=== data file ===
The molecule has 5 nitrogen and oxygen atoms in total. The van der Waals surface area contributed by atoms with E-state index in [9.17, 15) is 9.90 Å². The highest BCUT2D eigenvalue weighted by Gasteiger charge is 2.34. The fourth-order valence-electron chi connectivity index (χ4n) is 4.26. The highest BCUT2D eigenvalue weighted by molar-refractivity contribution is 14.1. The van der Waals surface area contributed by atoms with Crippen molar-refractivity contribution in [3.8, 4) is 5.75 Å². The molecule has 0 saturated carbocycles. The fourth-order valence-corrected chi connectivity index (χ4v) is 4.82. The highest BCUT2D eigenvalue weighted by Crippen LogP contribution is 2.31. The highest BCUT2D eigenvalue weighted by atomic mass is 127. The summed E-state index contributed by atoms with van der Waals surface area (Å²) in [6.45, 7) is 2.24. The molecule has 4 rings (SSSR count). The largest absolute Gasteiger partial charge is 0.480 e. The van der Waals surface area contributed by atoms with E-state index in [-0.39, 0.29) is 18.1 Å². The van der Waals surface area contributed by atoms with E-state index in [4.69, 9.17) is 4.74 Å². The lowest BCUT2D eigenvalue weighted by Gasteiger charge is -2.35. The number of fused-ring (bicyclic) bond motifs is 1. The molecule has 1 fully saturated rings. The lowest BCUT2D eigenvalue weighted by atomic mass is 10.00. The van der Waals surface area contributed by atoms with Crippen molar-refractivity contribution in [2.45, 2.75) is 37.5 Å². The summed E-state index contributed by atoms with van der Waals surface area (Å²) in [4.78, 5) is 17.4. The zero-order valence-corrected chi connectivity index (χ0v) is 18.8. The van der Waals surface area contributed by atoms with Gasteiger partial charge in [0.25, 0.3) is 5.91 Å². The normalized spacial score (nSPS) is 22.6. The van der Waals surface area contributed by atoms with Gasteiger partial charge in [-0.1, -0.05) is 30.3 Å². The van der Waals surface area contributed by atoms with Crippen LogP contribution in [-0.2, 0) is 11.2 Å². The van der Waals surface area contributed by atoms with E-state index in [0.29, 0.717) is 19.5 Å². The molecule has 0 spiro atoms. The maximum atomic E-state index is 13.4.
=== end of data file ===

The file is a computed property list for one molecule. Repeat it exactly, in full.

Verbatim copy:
The molecule has 5 nitrogen and oxygen atoms in total. The van der Waals surface area contributed by atoms with E-state index in [9.17, 15) is 9.90 Å². The highest BCUT2D eigenvalue weighted by Gasteiger charge is 2.34. The fourth-order valence-electron chi connectivity index (χ4n) is 4.26. The highest BCUT2D eigenvalue weighted by molar-refractivity contribution is 14.1. The van der Waals surface area contributed by atoms with Crippen molar-refractivity contribution in [3.8, 4) is 5.75 Å². The molecule has 0 saturated carbocycles. The fourth-order valence-corrected chi connectivity index (χ4v) is 4.82. The highest BCUT2D eigenvalue weighted by Crippen LogP contribution is 2.31. The highest BCUT2D eigenvalue weighted by atomic mass is 127. The summed E-state index contributed by atoms with van der Waals surface area (Å²) in [6.45, 7) is 2.24. The molecule has 4 rings (SSSR count). The largest absolute Gasteiger partial charge is 0.480 e. The van der Waals surface area contributed by atoms with E-state index in [-0.39, 0.29) is 18.1 Å². The van der Waals surface area contributed by atoms with E-state index in [4.69, 9.17) is 4.74 Å². The lowest BCUT2D eigenvalue weighted by Gasteiger charge is -2.35. The number of fused-ring (bicyclic) bond motifs is 1. The molecule has 1 fully saturated rings. The lowest BCUT2D eigenvalue weighted by atomic mass is 10.00. The van der Waals surface area contributed by atoms with Crippen molar-refractivity contribution in [2.45, 2.75) is 37.5 Å². The summed E-state index contributed by atoms with van der Waals surface area (Å²) in [4.78, 5) is 17.4. The zero-order valence-corrected chi connectivity index (χ0v) is 18.8. The van der Waals surface area contributed by atoms with Gasteiger partial charge in [0.25, 0.3) is 5.91 Å². The normalized spacial score (nSPS) is 22.6. The van der Waals surface area contributed by atoms with Gasteiger partial charge in [-0.1, -0.05) is 30.3 Å². The van der Waals surface area contributed by atoms with Crippen LogP contribution in [-0.2, 0) is 11.2 Å². The van der Waals surface area contributed by atoms with E-state index in [0.29, 0.717) is 19.5 Å². The molecule has 0 spiro atoms. The maximum atomic E-state index is 13.4.